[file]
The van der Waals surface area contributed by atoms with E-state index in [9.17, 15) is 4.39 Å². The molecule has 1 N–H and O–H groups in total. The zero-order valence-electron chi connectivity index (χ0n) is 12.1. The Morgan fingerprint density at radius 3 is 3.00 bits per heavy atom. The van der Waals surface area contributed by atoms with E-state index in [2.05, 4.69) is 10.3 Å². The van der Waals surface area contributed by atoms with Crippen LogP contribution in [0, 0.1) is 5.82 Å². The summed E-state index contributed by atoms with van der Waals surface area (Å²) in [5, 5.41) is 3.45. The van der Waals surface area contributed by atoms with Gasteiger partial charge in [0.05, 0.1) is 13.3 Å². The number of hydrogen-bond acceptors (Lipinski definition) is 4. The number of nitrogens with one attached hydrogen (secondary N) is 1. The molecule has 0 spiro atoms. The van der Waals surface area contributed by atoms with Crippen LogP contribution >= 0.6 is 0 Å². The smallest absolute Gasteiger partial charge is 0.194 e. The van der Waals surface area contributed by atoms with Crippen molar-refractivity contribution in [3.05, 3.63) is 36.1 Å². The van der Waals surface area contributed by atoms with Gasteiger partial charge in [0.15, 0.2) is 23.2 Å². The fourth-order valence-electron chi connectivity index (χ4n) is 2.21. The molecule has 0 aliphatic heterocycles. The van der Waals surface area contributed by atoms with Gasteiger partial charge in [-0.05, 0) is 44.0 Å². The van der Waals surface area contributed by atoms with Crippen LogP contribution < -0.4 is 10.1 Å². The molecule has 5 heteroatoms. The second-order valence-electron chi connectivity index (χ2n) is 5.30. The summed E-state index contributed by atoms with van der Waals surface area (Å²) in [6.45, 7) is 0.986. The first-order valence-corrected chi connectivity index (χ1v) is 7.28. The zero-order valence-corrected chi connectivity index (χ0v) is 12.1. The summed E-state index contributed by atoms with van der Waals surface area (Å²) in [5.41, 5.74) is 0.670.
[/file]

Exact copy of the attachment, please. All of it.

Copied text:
The van der Waals surface area contributed by atoms with E-state index in [9.17, 15) is 4.39 Å². The molecule has 1 N–H and O–H groups in total. The zero-order valence-electron chi connectivity index (χ0n) is 12.1. The Morgan fingerprint density at radius 3 is 3.00 bits per heavy atom. The van der Waals surface area contributed by atoms with E-state index in [2.05, 4.69) is 10.3 Å². The van der Waals surface area contributed by atoms with Crippen LogP contribution in [0, 0.1) is 5.82 Å². The summed E-state index contributed by atoms with van der Waals surface area (Å²) in [5, 5.41) is 3.45. The van der Waals surface area contributed by atoms with Gasteiger partial charge in [0.05, 0.1) is 13.3 Å². The number of hydrogen-bond acceptors (Lipinski definition) is 4. The number of nitrogens with one attached hydrogen (secondary N) is 1. The molecule has 0 spiro atoms. The van der Waals surface area contributed by atoms with Crippen LogP contribution >= 0.6 is 0 Å². The smallest absolute Gasteiger partial charge is 0.194 e. The van der Waals surface area contributed by atoms with Crippen molar-refractivity contribution in [3.05, 3.63) is 36.1 Å². The van der Waals surface area contributed by atoms with Gasteiger partial charge in [0.15, 0.2) is 23.2 Å². The fourth-order valence-electron chi connectivity index (χ4n) is 2.21. The molecule has 0 aliphatic heterocycles. The van der Waals surface area contributed by atoms with Gasteiger partial charge in [-0.05, 0) is 44.0 Å². The van der Waals surface area contributed by atoms with Crippen LogP contribution < -0.4 is 10.1 Å². The molecule has 5 heteroatoms. The second-order valence-electron chi connectivity index (χ2n) is 5.30. The summed E-state index contributed by atoms with van der Waals surface area (Å²) in [6.45, 7) is 0.986. The first-order valence-corrected chi connectivity index (χ1v) is 7.28. The zero-order valence-corrected chi connectivity index (χ0v) is 12.1. The summed E-state index contributed by atoms with van der Waals surface area (Å²) in [5.41, 5.74) is 0.670.